Francine Birbragher Art Historian and Indipendent Curator
”After several years of research, travel, photographic gathering and spiritual pilgrimage, Karina Chechik presents Architectures of Light, an exhibit based on various architectural settings with religious and cultural references which combine different artistic currents, beliefs and temporalities. The exhibition is a reflection on the existential questions the artist has tried to answer over the years regarding the human essence, the search for the divine, and the spiritual elevation."
“While her pictorial work has always had a profound spiritual sense, to the extent that it has been a celebration of life in all its aspects, this new exhibit illustrates a deeper and more believing experience that transcends time and generations through architecture and art.”
“It is precisely faith and hope what inspired her vision of "light", visually represented by bright sun rays that illuminate the blue skies of exterior views, vaults, and domes of churches; by the light that enters through the windows and the stained glass roses of cathedrals; and by the flames of the candles lit by the faithful who visit the Duomo, in Milan, and Notre Dame, in Paris. The same light appears in the Baroque chiaroscuro and the clarity that emphasizes the depth of the vaults of the ancient street of Jerusalem, a light that saves, transports, and elevates, especially in the places chosen for this installation which aims to illustrate the religious and spiritual diversity of the contemporary man.”
Karina Chechik has long been fascinated with the concept of light and dark as the very basis for her work, and this exhibition, Architectures of Light, represents a culmination (although it can continue for as long as she pursues her journey of exploration) of years of travel to visit structures that are meaningful to her, such as bridges, art institutions, churches, temples, pyramids, and other sacred sites. From photographs that capture the materiality of a building or location (themselves independent and unique works of art), Chechik begins her personal, artistic journey to reveal their significance through the interplay of light and shadow to transcend mere architectural description, which is often a distraction from the spiritual in our secular society. Modern interpretations that dwell on architectural innovations and sheer enormity of scale and production may leave the real meaning buried in time. For Chechik, her artist’s vision reveals the true underlying symbolism inherent in each scene in paintings that bring the spirit of renewal and enlightenment.
Carol Damian Director and Chief Curator, The Patricia & Phillip Frost Art Museum, Miami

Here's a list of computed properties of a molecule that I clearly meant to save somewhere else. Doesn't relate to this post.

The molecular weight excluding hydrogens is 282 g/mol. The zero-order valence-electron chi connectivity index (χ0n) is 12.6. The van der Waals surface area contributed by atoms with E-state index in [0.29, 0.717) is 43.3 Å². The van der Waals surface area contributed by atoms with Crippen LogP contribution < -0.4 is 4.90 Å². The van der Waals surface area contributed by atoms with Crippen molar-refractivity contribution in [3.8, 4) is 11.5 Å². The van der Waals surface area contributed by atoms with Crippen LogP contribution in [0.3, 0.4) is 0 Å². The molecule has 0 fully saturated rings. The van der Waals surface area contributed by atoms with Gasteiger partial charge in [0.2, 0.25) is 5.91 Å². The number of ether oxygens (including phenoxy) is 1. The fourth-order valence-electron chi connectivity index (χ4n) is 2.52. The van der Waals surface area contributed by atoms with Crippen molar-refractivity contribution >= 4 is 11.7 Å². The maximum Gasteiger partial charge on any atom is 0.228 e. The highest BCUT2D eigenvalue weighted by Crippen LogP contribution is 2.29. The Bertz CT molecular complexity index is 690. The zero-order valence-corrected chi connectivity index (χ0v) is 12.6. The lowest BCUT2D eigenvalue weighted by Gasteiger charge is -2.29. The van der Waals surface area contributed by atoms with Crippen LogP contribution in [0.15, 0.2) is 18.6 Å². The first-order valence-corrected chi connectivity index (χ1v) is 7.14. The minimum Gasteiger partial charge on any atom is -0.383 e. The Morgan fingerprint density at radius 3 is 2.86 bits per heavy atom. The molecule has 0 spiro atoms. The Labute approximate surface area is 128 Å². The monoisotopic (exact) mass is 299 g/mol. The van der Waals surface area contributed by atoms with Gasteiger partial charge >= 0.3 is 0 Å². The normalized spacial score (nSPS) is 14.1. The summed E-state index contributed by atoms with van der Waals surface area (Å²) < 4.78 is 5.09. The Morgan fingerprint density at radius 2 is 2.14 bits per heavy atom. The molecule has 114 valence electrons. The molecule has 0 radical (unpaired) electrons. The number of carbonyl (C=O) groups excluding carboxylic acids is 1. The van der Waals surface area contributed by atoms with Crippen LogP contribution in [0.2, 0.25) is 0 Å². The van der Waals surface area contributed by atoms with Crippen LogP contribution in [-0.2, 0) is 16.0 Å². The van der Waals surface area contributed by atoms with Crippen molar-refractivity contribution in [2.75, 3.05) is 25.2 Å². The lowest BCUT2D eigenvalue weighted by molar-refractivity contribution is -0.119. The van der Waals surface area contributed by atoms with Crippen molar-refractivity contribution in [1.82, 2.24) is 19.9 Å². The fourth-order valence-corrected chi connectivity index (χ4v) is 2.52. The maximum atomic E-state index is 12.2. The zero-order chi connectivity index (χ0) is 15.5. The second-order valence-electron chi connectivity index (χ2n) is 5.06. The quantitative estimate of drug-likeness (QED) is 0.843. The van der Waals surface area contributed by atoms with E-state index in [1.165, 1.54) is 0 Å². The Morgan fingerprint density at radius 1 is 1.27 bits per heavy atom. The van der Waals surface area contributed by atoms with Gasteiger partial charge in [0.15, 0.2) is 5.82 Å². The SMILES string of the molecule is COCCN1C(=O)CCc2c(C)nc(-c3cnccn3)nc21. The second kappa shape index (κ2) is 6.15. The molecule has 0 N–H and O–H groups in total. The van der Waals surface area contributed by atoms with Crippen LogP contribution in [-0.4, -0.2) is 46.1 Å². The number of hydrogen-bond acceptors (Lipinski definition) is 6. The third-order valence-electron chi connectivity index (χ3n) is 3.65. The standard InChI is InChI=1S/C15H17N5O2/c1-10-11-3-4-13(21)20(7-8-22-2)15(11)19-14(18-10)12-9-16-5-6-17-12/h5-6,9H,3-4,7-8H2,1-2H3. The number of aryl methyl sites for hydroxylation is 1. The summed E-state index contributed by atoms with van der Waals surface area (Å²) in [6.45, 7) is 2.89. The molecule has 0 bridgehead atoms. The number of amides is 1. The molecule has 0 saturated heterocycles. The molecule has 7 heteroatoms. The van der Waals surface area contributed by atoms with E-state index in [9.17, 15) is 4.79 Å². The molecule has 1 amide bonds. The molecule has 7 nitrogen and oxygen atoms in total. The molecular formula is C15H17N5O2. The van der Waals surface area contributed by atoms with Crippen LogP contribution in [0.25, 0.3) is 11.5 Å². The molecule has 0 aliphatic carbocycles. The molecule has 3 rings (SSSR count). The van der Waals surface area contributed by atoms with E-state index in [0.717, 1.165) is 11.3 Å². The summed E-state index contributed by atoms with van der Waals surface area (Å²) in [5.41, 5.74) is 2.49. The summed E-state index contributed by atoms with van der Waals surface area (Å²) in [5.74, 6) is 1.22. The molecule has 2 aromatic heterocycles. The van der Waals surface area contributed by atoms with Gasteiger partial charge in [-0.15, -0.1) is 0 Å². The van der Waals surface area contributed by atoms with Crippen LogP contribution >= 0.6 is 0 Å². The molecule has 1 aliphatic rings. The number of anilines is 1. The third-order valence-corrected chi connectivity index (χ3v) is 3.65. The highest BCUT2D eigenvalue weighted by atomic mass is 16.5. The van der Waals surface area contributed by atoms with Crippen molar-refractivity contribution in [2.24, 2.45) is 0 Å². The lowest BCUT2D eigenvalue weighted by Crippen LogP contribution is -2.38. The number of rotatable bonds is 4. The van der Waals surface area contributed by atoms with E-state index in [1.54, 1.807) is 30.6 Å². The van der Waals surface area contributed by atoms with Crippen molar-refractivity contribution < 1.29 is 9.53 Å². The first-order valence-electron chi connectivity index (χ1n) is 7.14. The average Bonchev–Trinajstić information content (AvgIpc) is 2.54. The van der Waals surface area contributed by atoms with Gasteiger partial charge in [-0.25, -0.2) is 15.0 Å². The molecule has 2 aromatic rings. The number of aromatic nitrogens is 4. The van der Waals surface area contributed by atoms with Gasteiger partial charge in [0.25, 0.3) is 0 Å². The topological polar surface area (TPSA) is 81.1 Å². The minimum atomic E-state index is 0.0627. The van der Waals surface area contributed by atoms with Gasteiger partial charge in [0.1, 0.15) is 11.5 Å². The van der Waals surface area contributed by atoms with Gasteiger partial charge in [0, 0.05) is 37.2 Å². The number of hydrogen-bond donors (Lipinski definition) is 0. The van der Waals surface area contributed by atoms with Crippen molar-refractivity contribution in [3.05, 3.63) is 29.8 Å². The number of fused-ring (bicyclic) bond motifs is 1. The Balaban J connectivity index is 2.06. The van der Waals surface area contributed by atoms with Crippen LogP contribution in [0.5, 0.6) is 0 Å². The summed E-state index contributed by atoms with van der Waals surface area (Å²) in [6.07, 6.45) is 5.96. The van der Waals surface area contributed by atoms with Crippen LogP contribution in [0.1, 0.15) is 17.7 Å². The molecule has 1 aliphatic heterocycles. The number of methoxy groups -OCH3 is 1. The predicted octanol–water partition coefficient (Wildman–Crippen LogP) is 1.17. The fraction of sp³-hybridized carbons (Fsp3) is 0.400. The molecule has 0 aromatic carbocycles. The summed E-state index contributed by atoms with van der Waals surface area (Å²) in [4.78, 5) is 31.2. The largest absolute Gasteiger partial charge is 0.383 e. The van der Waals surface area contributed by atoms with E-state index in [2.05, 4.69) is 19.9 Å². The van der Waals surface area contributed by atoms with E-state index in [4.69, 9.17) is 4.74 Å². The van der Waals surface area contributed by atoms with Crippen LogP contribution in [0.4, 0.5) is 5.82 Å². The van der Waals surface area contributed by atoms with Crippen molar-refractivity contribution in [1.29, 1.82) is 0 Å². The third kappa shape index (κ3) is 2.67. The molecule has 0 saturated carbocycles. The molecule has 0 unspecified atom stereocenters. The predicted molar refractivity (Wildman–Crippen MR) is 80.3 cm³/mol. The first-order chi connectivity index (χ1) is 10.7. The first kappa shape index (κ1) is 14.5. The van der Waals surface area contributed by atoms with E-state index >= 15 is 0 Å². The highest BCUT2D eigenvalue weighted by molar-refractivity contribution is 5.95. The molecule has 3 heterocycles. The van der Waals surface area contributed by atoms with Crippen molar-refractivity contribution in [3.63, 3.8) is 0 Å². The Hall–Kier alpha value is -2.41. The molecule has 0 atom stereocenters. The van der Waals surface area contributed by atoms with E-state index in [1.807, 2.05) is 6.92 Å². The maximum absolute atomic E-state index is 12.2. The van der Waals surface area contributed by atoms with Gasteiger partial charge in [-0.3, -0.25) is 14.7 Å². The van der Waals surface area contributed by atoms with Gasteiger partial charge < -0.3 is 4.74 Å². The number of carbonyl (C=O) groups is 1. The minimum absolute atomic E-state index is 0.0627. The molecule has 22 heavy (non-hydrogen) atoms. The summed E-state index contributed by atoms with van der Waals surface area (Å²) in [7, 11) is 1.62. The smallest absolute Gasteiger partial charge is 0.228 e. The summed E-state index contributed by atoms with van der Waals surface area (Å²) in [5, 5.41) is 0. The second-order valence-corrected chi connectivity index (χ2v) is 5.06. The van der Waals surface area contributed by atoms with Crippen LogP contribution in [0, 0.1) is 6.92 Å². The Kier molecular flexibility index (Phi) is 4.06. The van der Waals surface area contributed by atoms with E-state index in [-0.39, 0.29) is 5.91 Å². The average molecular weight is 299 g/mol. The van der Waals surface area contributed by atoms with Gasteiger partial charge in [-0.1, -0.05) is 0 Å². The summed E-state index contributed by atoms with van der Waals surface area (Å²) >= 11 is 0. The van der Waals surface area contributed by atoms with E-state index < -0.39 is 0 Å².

Rodrigo Alonso Profesor de la Universidad de Buenos Aires (UBA) y curador independiente
El laberinto vertical. "Borges y Ricci se han encontrado en diferentes oportunidades. Hoy lo hacen nuevamente a través de la obra de Karina Chechik, quien aborda la imagen del laberinto como punto de contacto con dos personalidades potentes e inspiradoras, que, además, condensan las bondades culturales de sus dos patrias, Argentina e Italia". "Es significativo que Karina Chechik haya elegido un museo de arquitectura como ámbito para desplegar su laberinto plástico. Porque, aunque éstos son el resultado de los más estrictos diseños estructurales, su finalidad pareciera ir en contra de los principios organizativos del planeamiento arquitectónico. La artista realiza una operación crítica perspicaz y desafiante al proyectar su laberinto en la altura y romper con el tradicional modelo horizontal. Y al multiplicar los estímulos sensoriales, al integrar espacio, tiempo, experiencia, ascensión, luz, movimiento y sonido, expande los campos en los cuales es posible perderse. Erige un laberinto de laberintos. Explora una complejidad que la sumerge en la imaginación borgeana, evitando quedar atrapada en la seductora imagen pictórico-fotográfica."
Ivan Petrella PhD in religion from Harvard University. Professor at San Andres University, Buenos Aires
Forget your perfect offering. There is a crack, a crack in everything. That’s how the light gets in.
”That line, from Leonard Cohen’s song Anthem provides an interpretative key to Karina Chechik’s Architecture of Light. Beyond the artistic merit of the work, there lies a political-theological statement of great importance for our time. Chechik is challenging us to focus on the imperfection in every structure, the crack in every theology. It is in those cracks and imperfections that, for her, humanity approaches the divine."
"Churches, mosques and synagogues are living monuments to humanity’s search for truth. They are testaments to our relentlessly inquisitive nature. They, in brick and stone and glass, represent the answers we have found so far. The question that Chechik forces upon is, however, is whether we will stick to answers past, whether we will stay safely within the walls of our particular cathedral, or whether we will dare follow the light the cracks let in. “
Antonio Fernandez Ferrer Professor at Universidad de Alcalá de Henares, Spain. Writer specialized in Jorges Luis Borges
"That is what Karina Chechik achieves with her trees and staircases: she makes them fly-swim and emerge or submerge us."
"Trees inside, we hear and see the roots-veins and the arteries-branches, precisely because K.’s trees, like those of that other K. from Prague, are also firmly rooted to the ground, but at the same time they fly and make us fly in their purest appearance." (From "The trees of K". UBS Solo show, Switzerland, 2008)